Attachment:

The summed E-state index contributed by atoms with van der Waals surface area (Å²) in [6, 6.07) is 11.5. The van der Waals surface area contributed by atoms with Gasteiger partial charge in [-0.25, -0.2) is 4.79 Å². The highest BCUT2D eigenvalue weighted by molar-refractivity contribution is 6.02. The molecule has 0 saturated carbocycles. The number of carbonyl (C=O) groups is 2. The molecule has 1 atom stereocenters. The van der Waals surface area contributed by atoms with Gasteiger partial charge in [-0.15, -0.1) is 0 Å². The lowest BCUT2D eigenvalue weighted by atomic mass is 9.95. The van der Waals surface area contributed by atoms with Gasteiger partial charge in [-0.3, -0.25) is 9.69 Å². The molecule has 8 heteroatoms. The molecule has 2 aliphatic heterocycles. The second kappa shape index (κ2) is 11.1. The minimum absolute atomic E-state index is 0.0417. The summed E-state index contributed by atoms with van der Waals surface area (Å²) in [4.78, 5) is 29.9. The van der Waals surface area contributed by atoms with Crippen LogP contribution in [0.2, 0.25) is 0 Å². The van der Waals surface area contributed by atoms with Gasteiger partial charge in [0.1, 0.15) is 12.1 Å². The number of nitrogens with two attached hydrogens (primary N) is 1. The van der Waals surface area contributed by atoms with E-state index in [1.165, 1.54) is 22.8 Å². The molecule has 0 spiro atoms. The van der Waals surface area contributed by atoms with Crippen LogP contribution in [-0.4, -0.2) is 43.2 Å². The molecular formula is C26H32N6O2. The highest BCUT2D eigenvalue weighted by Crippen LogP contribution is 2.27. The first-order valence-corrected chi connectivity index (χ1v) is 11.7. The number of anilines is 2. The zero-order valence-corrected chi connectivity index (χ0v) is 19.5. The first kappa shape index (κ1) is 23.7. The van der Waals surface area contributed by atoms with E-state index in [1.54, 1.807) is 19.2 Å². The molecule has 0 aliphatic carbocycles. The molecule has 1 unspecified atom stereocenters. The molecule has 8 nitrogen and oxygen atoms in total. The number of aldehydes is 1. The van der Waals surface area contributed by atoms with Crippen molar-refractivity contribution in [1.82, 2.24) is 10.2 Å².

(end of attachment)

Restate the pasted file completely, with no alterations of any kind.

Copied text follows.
The summed E-state index contributed by atoms with van der Waals surface area (Å²) in [6, 6.07) is 11.5. The van der Waals surface area contributed by atoms with Gasteiger partial charge in [-0.25, -0.2) is 4.79 Å². The highest BCUT2D eigenvalue weighted by molar-refractivity contribution is 6.02. The molecule has 0 saturated carbocycles. The number of carbonyl (C=O) groups is 2. The molecule has 1 atom stereocenters. The van der Waals surface area contributed by atoms with Gasteiger partial charge in [-0.15, -0.1) is 0 Å². The lowest BCUT2D eigenvalue weighted by atomic mass is 9.95. The van der Waals surface area contributed by atoms with Gasteiger partial charge in [-0.3, -0.25) is 9.69 Å². The molecule has 8 heteroatoms. The molecule has 2 aliphatic heterocycles. The second kappa shape index (κ2) is 11.1. The minimum absolute atomic E-state index is 0.0417. The summed E-state index contributed by atoms with van der Waals surface area (Å²) in [4.78, 5) is 29.9. The van der Waals surface area contributed by atoms with Crippen LogP contribution in [0.2, 0.25) is 0 Å². The van der Waals surface area contributed by atoms with Gasteiger partial charge in [0.1, 0.15) is 12.1 Å². The number of nitrogens with two attached hydrogens (primary N) is 1. The van der Waals surface area contributed by atoms with E-state index in [1.165, 1.54) is 22.8 Å². The molecule has 0 spiro atoms. The van der Waals surface area contributed by atoms with Crippen LogP contribution in [-0.4, -0.2) is 43.2 Å². The molecular formula is C26H32N6O2. The highest BCUT2D eigenvalue weighted by Crippen LogP contribution is 2.27. The first-order valence-corrected chi connectivity index (χ1v) is 11.7. The number of anilines is 2. The zero-order valence-corrected chi connectivity index (χ0v) is 19.5. The first kappa shape index (κ1) is 23.7. The van der Waals surface area contributed by atoms with E-state index in [1.54, 1.807) is 19.2 Å². The molecule has 0 aliphatic carbocycles. The molecule has 1 unspecified atom stereocenters. The molecule has 8 nitrogen and oxygen atoms in total. The number of aldehydes is 1. The van der Waals surface area contributed by atoms with Crippen molar-refractivity contribution in [1.82, 2.24) is 10.2 Å².